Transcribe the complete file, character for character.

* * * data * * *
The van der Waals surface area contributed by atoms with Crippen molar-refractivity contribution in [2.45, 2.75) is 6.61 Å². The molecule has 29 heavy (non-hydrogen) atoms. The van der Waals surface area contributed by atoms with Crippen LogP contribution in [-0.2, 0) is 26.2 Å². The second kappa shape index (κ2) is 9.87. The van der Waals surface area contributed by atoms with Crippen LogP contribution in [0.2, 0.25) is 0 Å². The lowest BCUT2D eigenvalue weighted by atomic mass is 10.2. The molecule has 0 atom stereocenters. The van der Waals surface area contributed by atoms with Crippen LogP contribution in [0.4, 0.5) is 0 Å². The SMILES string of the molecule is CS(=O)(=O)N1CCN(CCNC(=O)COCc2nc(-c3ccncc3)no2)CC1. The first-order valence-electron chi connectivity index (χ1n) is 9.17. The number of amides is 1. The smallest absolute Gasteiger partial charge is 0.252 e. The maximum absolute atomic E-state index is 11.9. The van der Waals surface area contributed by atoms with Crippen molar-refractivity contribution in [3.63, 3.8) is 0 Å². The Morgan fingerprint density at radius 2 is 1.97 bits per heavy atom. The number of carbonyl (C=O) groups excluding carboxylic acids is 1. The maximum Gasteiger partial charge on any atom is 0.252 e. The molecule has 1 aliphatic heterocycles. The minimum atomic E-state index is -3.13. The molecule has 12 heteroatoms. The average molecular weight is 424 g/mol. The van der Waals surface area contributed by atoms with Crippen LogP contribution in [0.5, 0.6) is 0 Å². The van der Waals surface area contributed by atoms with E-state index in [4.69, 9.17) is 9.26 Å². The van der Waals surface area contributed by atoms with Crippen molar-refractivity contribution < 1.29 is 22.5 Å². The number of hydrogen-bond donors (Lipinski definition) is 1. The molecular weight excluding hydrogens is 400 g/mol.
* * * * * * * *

The van der Waals surface area contributed by atoms with Crippen molar-refractivity contribution in [2.45, 2.75) is 6.61 Å². The molecule has 29 heavy (non-hydrogen) atoms. The van der Waals surface area contributed by atoms with Crippen LogP contribution in [-0.2, 0) is 26.2 Å². The second kappa shape index (κ2) is 9.87. The van der Waals surface area contributed by atoms with Crippen LogP contribution in [0.2, 0.25) is 0 Å². The lowest BCUT2D eigenvalue weighted by atomic mass is 10.2. The molecule has 0 atom stereocenters. The van der Waals surface area contributed by atoms with Crippen LogP contribution in [0.4, 0.5) is 0 Å². The SMILES string of the molecule is CS(=O)(=O)N1CCN(CCNC(=O)COCc2nc(-c3ccncc3)no2)CC1. The first-order valence-electron chi connectivity index (χ1n) is 9.17. The number of amides is 1. The smallest absolute Gasteiger partial charge is 0.252 e. The maximum absolute atomic E-state index is 11.9. The van der Waals surface area contributed by atoms with Crippen molar-refractivity contribution in [3.63, 3.8) is 0 Å². The Morgan fingerprint density at radius 2 is 1.97 bits per heavy atom. The number of carbonyl (C=O) groups excluding carboxylic acids is 1. The maximum Gasteiger partial charge on any atom is 0.252 e. The molecule has 1 aliphatic heterocycles. The minimum atomic E-state index is -3.13. The molecule has 12 heteroatoms. The average molecular weight is 424 g/mol. The van der Waals surface area contributed by atoms with Crippen LogP contribution in [0.5, 0.6) is 0 Å². The van der Waals surface area contributed by atoms with E-state index in [4.69, 9.17) is 9.26 Å². The van der Waals surface area contributed by atoms with Crippen molar-refractivity contribution < 1.29 is 22.5 Å². The number of hydrogen-bond donors (Lipinski definition) is 1. The molecular weight excluding hydrogens is 400 g/mol.